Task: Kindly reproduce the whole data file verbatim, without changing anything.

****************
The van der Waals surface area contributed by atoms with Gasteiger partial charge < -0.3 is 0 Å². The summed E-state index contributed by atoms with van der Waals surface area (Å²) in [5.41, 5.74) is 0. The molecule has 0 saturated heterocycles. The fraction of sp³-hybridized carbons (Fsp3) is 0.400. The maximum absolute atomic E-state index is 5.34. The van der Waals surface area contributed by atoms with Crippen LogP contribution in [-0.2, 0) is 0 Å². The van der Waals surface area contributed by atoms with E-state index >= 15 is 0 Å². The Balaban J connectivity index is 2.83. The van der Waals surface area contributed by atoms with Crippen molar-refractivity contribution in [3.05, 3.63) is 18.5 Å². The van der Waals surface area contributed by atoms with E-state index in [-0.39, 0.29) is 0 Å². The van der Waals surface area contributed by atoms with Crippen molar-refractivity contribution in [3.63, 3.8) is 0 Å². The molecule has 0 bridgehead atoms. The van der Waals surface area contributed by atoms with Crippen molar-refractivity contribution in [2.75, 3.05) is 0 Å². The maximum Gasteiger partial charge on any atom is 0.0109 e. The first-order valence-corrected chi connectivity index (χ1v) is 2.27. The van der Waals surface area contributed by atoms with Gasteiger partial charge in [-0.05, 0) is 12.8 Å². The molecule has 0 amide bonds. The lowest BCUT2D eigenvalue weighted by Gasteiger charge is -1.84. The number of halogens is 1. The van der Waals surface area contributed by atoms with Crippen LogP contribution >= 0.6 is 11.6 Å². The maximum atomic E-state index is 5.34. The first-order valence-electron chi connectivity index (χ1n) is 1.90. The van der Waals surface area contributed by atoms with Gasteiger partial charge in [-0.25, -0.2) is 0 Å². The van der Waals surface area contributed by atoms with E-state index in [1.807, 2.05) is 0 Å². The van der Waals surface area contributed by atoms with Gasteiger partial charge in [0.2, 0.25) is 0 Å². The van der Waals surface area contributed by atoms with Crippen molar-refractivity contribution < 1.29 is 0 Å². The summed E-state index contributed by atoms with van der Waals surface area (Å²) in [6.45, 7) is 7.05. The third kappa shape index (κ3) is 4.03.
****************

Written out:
The van der Waals surface area contributed by atoms with Gasteiger partial charge < -0.3 is 0 Å². The summed E-state index contributed by atoms with van der Waals surface area (Å²) in [5.41, 5.74) is 0. The molecule has 0 saturated heterocycles. The fraction of sp³-hybridized carbons (Fsp3) is 0.400. The maximum absolute atomic E-state index is 5.34. The van der Waals surface area contributed by atoms with Crippen LogP contribution in [-0.2, 0) is 0 Å². The van der Waals surface area contributed by atoms with E-state index >= 15 is 0 Å². The Balaban J connectivity index is 2.83. The van der Waals surface area contributed by atoms with Crippen molar-refractivity contribution in [3.05, 3.63) is 18.5 Å². The van der Waals surface area contributed by atoms with E-state index in [-0.39, 0.29) is 0 Å². The van der Waals surface area contributed by atoms with Crippen molar-refractivity contribution in [3.63, 3.8) is 0 Å². The molecule has 0 bridgehead atoms. The van der Waals surface area contributed by atoms with Crippen molar-refractivity contribution in [2.75, 3.05) is 0 Å². The maximum Gasteiger partial charge on any atom is 0.0109 e. The first-order valence-corrected chi connectivity index (χ1v) is 2.27. The van der Waals surface area contributed by atoms with Gasteiger partial charge in [-0.05, 0) is 12.8 Å². The molecule has 0 amide bonds. The lowest BCUT2D eigenvalue weighted by Gasteiger charge is -1.84. The number of halogens is 1. The van der Waals surface area contributed by atoms with Crippen LogP contribution >= 0.6 is 11.6 Å². The maximum atomic E-state index is 5.34. The first-order valence-electron chi connectivity index (χ1n) is 1.90. The van der Waals surface area contributed by atoms with Gasteiger partial charge in [-0.25, -0.2) is 0 Å². The van der Waals surface area contributed by atoms with E-state index in [1.807, 2.05) is 0 Å². The van der Waals surface area contributed by atoms with Gasteiger partial charge in [0.2, 0.25) is 0 Å². The van der Waals surface area contributed by atoms with Crippen molar-refractivity contribution < 1.29 is 0 Å². The summed E-state index contributed by atoms with van der Waals surface area (Å²) in [6.45, 7) is 7.05. The third kappa shape index (κ3) is 4.03.